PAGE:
Soccer: 2024 will be the first time since 2008 Team USA will have both its men’s and women’s teams at the Olympics. The women’s recent World Cup dominance has not translated to the Olympics with its last gold coming in 2012. The men’s best performance was back in 1904 with a silver medal in St. Louis. Its most recent 2008 showing resulted in a group-stage elimination.
Rugby Sevens: The U.S. will have its women’s rugby sevens team in Paris as it looks to improve on its fifth (2016) and sixth (2020) place finishes at the last two Olympics. The men’s team could return to the Olympics after missing out in Tokyo.
Volleyball: Like basketball, volleyball is a second team sport that the United States could medal in all four disciplines. On the indoor side, the men will look to rebound after a disappointing showing in Tokyo while the women look to defend their gold medal and get on the podium for a fifth straight Olympics. On the beach, the men have three pairs climbing up the rankings while the women’s pair of Kelly Cheng and Sara Hughes could enter Paris as favorites.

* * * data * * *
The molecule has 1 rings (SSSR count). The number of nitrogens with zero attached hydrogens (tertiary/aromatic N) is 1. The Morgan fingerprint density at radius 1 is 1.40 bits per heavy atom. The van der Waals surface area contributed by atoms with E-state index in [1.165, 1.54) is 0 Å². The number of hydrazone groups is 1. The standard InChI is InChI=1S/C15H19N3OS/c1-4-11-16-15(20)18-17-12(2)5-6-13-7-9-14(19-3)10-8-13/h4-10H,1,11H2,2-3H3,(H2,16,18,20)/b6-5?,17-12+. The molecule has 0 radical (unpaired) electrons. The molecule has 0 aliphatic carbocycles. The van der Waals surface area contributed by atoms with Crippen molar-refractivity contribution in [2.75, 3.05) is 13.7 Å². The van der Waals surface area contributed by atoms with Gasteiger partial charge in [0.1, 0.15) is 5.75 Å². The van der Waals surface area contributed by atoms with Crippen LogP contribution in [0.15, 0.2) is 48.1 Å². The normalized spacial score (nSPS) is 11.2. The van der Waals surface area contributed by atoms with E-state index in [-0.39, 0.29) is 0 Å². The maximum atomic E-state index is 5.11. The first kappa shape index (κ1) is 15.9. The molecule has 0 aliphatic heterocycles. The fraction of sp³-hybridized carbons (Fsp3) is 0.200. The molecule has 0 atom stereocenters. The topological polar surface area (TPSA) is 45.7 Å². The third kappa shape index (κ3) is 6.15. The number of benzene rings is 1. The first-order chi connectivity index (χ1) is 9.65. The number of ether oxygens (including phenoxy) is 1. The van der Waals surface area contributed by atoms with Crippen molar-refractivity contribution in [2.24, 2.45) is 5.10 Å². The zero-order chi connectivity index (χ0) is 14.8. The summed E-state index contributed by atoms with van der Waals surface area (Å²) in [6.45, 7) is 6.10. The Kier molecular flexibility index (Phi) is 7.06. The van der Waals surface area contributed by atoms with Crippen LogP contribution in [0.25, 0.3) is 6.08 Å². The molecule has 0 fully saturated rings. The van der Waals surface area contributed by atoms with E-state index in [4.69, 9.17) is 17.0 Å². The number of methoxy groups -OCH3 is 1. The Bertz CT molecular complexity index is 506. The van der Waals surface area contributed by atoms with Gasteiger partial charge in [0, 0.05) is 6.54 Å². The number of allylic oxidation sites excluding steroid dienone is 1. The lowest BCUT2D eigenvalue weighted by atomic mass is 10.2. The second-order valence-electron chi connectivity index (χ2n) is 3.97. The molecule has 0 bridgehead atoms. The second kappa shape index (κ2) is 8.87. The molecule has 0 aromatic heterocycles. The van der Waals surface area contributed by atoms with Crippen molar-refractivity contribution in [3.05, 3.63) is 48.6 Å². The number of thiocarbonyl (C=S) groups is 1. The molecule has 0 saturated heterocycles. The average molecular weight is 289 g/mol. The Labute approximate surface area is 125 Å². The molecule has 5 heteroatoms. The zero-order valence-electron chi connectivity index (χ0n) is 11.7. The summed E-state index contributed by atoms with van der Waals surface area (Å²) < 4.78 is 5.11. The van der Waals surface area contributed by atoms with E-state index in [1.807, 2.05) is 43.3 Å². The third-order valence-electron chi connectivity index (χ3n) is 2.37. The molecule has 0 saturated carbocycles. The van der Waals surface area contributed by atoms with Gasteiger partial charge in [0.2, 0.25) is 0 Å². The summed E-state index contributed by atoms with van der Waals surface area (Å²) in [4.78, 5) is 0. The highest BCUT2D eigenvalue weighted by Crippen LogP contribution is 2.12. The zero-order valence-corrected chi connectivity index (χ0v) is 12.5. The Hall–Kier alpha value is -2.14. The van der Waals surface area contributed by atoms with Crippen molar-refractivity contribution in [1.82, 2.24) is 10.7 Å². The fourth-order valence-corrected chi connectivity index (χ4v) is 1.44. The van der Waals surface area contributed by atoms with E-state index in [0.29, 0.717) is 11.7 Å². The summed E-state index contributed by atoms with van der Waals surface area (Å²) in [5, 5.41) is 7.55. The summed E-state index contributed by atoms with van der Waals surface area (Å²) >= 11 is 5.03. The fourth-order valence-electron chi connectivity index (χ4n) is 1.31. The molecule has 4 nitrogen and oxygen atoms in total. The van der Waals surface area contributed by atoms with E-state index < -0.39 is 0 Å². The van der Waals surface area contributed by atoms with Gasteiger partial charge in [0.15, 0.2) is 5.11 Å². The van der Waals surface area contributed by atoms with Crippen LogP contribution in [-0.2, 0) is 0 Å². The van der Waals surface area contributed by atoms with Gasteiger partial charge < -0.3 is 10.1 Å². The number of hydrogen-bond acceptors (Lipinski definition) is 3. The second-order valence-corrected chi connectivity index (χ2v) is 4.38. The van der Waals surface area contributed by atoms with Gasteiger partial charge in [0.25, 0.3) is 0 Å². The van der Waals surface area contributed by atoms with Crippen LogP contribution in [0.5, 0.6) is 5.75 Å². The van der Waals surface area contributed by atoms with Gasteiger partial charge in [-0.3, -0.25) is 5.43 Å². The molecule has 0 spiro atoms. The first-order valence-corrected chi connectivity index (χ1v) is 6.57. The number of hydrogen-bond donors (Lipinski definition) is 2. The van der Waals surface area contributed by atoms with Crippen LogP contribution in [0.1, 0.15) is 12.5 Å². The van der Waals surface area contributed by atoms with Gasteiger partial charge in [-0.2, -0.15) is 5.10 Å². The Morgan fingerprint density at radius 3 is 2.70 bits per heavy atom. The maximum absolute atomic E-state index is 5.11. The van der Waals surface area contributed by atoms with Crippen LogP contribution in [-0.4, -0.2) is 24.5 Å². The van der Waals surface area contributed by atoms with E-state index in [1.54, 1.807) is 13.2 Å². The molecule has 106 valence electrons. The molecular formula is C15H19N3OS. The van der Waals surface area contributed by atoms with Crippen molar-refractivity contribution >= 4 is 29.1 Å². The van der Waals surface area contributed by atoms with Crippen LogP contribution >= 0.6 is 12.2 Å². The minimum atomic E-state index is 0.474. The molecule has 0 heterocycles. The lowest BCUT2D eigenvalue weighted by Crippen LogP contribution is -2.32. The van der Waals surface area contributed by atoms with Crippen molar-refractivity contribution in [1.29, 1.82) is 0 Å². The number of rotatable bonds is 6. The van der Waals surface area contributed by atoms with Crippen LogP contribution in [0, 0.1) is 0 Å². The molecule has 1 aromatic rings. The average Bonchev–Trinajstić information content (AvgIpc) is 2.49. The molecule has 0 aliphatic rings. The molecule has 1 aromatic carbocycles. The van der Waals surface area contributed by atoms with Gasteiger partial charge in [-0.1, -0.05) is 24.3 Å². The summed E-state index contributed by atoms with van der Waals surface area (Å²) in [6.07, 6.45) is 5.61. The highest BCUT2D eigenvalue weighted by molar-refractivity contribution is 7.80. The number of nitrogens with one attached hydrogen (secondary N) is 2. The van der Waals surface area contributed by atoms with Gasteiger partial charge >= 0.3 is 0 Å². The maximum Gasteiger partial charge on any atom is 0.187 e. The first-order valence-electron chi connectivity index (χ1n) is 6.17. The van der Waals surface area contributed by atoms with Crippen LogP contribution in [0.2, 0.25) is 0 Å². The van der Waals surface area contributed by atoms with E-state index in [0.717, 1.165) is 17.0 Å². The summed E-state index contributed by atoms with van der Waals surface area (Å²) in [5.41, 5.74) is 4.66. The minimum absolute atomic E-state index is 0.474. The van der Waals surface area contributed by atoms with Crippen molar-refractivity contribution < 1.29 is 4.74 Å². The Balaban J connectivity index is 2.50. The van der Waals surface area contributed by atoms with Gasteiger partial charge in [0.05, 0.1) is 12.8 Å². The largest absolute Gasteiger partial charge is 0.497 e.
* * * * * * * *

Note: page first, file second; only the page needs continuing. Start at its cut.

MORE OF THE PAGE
Women’s Water Polo: Team USA’s women’s water polo side has been utterly dominant with gold medals at the last three Olympic games. A fourth straight would make the USA women just the second water polo team to win at least four Olympic golds (Hungary men have won nine).
Notable top athletes
Katie Ledecky (Swimming): The 26-year-old is likely to compete in her fourth Olympics and will once again be a favorite to win multiple medals in the pool. Ledecky has 10 Olympic medals to her name, seven of them gold, and is likely to win her fourth straight gold in her most dominant event, the 800m freestyle. If Ledecky wins three more medals, she will eclipse Jenny Thompson and Dara Torres as the most decorated female swimmer in Olympic history.
Noah Lyles (Track and field): Lyles has cemented himself as the best 200m men’s sprinter in the world in the last four years. The two-time world champion has a chance to become the first American man to win the 200m since 2004 after finishing third in Tokyo.